Take the 2-minute tour ×
Database Administrators Stack Exchange is a question and answer site for database professionals who wish to improve their database skills and learn from others in the community. It's 100% free, no registration required.

In another question they told me that the speed of a DBMS largely depends on the optimizations of your queries. Does anybody know good documents about this? At school I only learned the basics.

For example, a query to find a user with a password.

I would take this from a table that holds the personal information or just only username/password.

My query would look something like:

SELECT username, password
FROM tblUsers
WHERE username = foo

Is there any optimization to this? Or is it only in very large operations, like having a lot of JOINS with a large number of records?

EDIT: The above example is just that, an example. I'm looking for documents on Query optimization ;)

share|improve this question
    
Answered your question with a comment on my answer !!! –  RolandoMySQLDBA Jul 8 '11 at 19:52
    
Not exactly, Josh has another optimization in his answer. ;) –  Simon Verbeke Jul 8 '11 at 19:58
    
OK I'll remove my answer since it seems out of context –  RolandoMySQLDBA Jul 8 '11 at 20:22

3 Answers 3

up vote 1 down vote accepted

Of the many ways to optimise queries in a relational database, indexes are the best place to start. When you index a column, the database stores the records for that column in sorted order to improve searching speeds. The price you pay for this is additional storage overhead and decreased speed for INSERT/UPDATE/DELETE statements.

When you search an unordered list for a value, worst case scenario you have to look at every record. If you have a list of 1,000,000 items, you have to scan all 1,000,000. If, on the other hand, the list is ordered, you can use a binary search instead, which can locate a matching record in no more than 20 lookups.

The easiest way to think of this is a phone directory, which is indexed on surname. So if you're looking for "Wilson", you can skip over most of the pages and go straight to "W". If, on the other hand, you are looking for a number to find out the name of the person that owns that number, you're forced to start at the beginning and work your way through one at a time, which would be incredibly painful.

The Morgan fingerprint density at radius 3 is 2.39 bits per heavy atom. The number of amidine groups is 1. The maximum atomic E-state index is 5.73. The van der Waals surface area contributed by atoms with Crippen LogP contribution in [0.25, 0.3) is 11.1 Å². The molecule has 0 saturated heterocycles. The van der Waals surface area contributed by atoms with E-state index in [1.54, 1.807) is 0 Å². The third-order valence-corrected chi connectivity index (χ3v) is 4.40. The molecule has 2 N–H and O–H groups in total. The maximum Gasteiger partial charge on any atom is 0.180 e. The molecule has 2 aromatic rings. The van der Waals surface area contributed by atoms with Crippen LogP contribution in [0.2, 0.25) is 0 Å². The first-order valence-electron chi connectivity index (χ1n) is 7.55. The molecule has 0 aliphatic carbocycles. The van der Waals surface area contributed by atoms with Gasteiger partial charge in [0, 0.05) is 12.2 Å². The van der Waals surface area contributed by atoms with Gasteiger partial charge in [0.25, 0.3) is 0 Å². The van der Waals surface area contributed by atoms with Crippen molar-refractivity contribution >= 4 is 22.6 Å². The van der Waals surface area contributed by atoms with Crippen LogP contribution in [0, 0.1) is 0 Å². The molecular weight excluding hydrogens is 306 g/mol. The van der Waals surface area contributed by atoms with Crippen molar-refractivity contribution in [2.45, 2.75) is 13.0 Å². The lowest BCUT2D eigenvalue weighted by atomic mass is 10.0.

Imagine now, that you have a second phone directory that is sorted on number. You now have twice as many books and this takes up more space, but if you're commonly looking up names based on a phone number then the trade-off is well worth it.

Database indexes are very much like this. As a general rule:

  • Index columns that you frequently include in WHERE/GROUP BY clauses.

    select * from t1 where poo = 'smelly'

    select category, count(*) from t2 group by category

  • Index foreign keys (columns that refer to keys in other tables). For example:

    select * from t1 join t2 on t1.lol = t2.rofl

    If the data in both tables is sufficiently large, an index on the foreign key t1.lol could result in noticable gains. Foreign keys should not be indexed blindly: like any column, inappropriate indexes offer no benefits and can sometimes impede performance and result in issues like deadlocking.

  • Indexes can consist of multiple columns. In fact, if all the columns in the SELECT list can be found in an index, the query can be run against the index rather than the table. Multi-column indexes can be exploited by compound WHERE conditions using AND (e.g., a = 'lol AND b = 'rofl'), but not OR. If the previous predicate were rewritten as a = 'lol OR b = 'rofl', you would be better served by two separate indexes on columns a and b.

This just scratches the surface, but will give you substantial gains for effort.

share|improve this answer

My only suggestion would be to make sure that you have a good index on the username column, so the lookup can be as fast as possible. Typically optimizations need to happen on frequently used and/or complex queries. For some databases (like Oracle), recomputing statistics on a table can often help as well (since as a table grows, these stats may grow stale, leading to the wrong optimization choice inside the SQL engine).

share|improve this answer

Your query could be optimized in this way

@var = foo

SELECT @var AS username, password
FROM tblUsers
WHERE username = @var

There is no reason to ask the database for information you are already providing.

Optimizing queries is as much art as science. Try and do the least amount of work possible in a query. Break a query into multiple parts and use temporary tables or table variables to store your work instead of derived tables or sub-queries. If something seems too complicated then it probably is (this is the "art" piece of optimization.)

Now here is the "science".

Use the SQL Management Studio to output query performance information.

Click "Query" / "Include Client Statistics"

After opening a new query window execute this statement once:

SET STATISTICS IO ON

And execute this statement before every query to ensure that you are always starting from a baseline:

DBCC FREEPROCCACHE

After executing the query view the "Messages" output window and save the information. After modifying the query and executing again you can compare the I/O statistics.

Finally, learn how to use the SQL Profiler tool to quickly capture and compare lots of statistics like total read, write, cpu & duration (ms) for every query.

share|improve this answer

Your Answer

 
discard

By posting your answer, you agree to the privacy policy and terms of service.

Not the answer you're looking for? Browse other questions tagged or ask your own question.